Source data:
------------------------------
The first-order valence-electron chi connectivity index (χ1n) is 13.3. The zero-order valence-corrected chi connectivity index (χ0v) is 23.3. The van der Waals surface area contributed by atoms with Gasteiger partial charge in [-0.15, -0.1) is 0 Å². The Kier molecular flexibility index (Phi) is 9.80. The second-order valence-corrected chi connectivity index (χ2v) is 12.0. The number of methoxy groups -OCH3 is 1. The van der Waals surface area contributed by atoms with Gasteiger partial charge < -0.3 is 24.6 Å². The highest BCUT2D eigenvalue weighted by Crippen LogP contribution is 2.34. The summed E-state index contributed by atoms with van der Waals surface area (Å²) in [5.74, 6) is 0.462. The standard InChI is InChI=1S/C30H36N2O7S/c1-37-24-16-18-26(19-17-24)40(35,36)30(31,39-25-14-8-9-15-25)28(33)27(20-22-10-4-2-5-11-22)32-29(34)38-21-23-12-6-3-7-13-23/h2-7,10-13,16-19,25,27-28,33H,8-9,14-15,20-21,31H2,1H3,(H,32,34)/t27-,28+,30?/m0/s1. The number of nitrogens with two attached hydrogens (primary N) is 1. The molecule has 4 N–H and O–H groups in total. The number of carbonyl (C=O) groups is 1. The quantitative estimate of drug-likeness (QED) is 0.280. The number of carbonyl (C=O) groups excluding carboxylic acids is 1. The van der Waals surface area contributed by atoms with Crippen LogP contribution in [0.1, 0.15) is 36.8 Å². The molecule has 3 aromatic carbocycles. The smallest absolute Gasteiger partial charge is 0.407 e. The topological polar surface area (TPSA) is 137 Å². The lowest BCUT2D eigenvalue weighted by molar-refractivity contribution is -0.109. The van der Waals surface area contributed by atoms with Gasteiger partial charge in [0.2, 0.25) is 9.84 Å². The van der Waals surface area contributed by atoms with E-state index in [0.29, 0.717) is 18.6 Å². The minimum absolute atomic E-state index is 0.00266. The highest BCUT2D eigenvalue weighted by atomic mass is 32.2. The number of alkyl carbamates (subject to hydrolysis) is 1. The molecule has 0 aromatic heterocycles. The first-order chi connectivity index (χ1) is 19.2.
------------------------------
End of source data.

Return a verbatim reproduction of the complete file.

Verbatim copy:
The first-order valence-electron chi connectivity index (χ1n) is 13.3. The zero-order valence-corrected chi connectivity index (χ0v) is 23.3. The van der Waals surface area contributed by atoms with Gasteiger partial charge in [-0.15, -0.1) is 0 Å². The Kier molecular flexibility index (Phi) is 9.80. The second-order valence-corrected chi connectivity index (χ2v) is 12.0. The number of methoxy groups -OCH3 is 1. The van der Waals surface area contributed by atoms with Gasteiger partial charge < -0.3 is 24.6 Å². The highest BCUT2D eigenvalue weighted by Crippen LogP contribution is 2.34. The summed E-state index contributed by atoms with van der Waals surface area (Å²) in [5.74, 6) is 0.462. The standard InChI is InChI=1S/C30H36N2O7S/c1-37-24-16-18-26(19-17-24)40(35,36)30(31,39-25-14-8-9-15-25)28(33)27(20-22-10-4-2-5-11-22)32-29(34)38-21-23-12-6-3-7-13-23/h2-7,10-13,16-19,25,27-28,33H,8-9,14-15,20-21,31H2,1H3,(H,32,34)/t27-,28+,30?/m0/s1. The number of nitrogens with two attached hydrogens (primary N) is 1. The molecule has 4 N–H and O–H groups in total. The number of carbonyl (C=O) groups is 1. The quantitative estimate of drug-likeness (QED) is 0.280. The number of carbonyl (C=O) groups excluding carboxylic acids is 1. The van der Waals surface area contributed by atoms with Crippen LogP contribution in [0.1, 0.15) is 36.8 Å². The molecule has 3 aromatic carbocycles. The smallest absolute Gasteiger partial charge is 0.407 e. The topological polar surface area (TPSA) is 137 Å². The lowest BCUT2D eigenvalue weighted by molar-refractivity contribution is -0.109. The van der Waals surface area contributed by atoms with Gasteiger partial charge in [0.2, 0.25) is 9.84 Å². The van der Waals surface area contributed by atoms with E-state index in [0.29, 0.717) is 18.6 Å². The minimum absolute atomic E-state index is 0.00266. The highest BCUT2D eigenvalue weighted by atomic mass is 32.2. The number of alkyl carbamates (subject to hydrolysis) is 1. The molecule has 0 aromatic heterocycles. The first-order chi connectivity index (χ1) is 19.2.